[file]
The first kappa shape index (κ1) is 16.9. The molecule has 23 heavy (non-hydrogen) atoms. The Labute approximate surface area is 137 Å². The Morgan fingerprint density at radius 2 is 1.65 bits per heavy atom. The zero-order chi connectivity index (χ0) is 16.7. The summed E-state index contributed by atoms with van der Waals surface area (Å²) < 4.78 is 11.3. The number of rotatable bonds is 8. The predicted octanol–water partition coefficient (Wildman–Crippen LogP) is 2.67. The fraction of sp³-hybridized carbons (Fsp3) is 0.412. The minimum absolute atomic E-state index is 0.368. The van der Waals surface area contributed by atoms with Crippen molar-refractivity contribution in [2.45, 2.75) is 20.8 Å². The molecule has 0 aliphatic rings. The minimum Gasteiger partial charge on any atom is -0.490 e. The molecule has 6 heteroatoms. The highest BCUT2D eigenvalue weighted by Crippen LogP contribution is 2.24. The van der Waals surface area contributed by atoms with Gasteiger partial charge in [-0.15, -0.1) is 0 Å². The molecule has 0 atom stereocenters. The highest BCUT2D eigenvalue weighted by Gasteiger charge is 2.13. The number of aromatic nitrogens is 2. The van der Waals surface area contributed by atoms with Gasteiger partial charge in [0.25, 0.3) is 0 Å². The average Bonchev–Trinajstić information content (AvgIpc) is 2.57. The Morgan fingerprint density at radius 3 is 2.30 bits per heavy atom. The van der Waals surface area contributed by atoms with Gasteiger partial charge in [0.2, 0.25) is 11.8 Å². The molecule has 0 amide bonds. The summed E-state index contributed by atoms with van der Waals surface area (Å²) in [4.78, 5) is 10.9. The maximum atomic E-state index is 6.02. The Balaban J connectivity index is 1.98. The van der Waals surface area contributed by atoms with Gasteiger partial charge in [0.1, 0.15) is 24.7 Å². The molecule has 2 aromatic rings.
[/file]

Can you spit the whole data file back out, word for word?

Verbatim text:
The first kappa shape index (κ1) is 16.9. The molecule has 23 heavy (non-hydrogen) atoms. The Labute approximate surface area is 137 Å². The Morgan fingerprint density at radius 2 is 1.65 bits per heavy atom. The zero-order chi connectivity index (χ0) is 16.7. The summed E-state index contributed by atoms with van der Waals surface area (Å²) < 4.78 is 11.3. The number of rotatable bonds is 8. The predicted octanol–water partition coefficient (Wildman–Crippen LogP) is 2.67. The fraction of sp³-hybridized carbons (Fsp3) is 0.412. The minimum absolute atomic E-state index is 0.368. The van der Waals surface area contributed by atoms with Crippen molar-refractivity contribution in [2.45, 2.75) is 20.8 Å². The molecule has 0 aliphatic rings. The minimum Gasteiger partial charge on any atom is -0.490 e. The molecule has 6 heteroatoms. The highest BCUT2D eigenvalue weighted by Crippen LogP contribution is 2.24. The van der Waals surface area contributed by atoms with Gasteiger partial charge in [-0.15, -0.1) is 0 Å². The molecule has 0 atom stereocenters. The highest BCUT2D eigenvalue weighted by Gasteiger charge is 2.13. The number of aromatic nitrogens is 2. The van der Waals surface area contributed by atoms with Gasteiger partial charge in [0.25, 0.3) is 0 Å². The average Bonchev–Trinajstić information content (AvgIpc) is 2.57. The Morgan fingerprint density at radius 3 is 2.30 bits per heavy atom. The van der Waals surface area contributed by atoms with Gasteiger partial charge in [0.2, 0.25) is 11.8 Å². The molecule has 0 amide bonds. The summed E-state index contributed by atoms with van der Waals surface area (Å²) in [4.78, 5) is 10.9. The maximum atomic E-state index is 6.02. The Balaban J connectivity index is 1.98. The van der Waals surface area contributed by atoms with Gasteiger partial charge in [0.1, 0.15) is 24.7 Å². The molecule has 2 aromatic rings.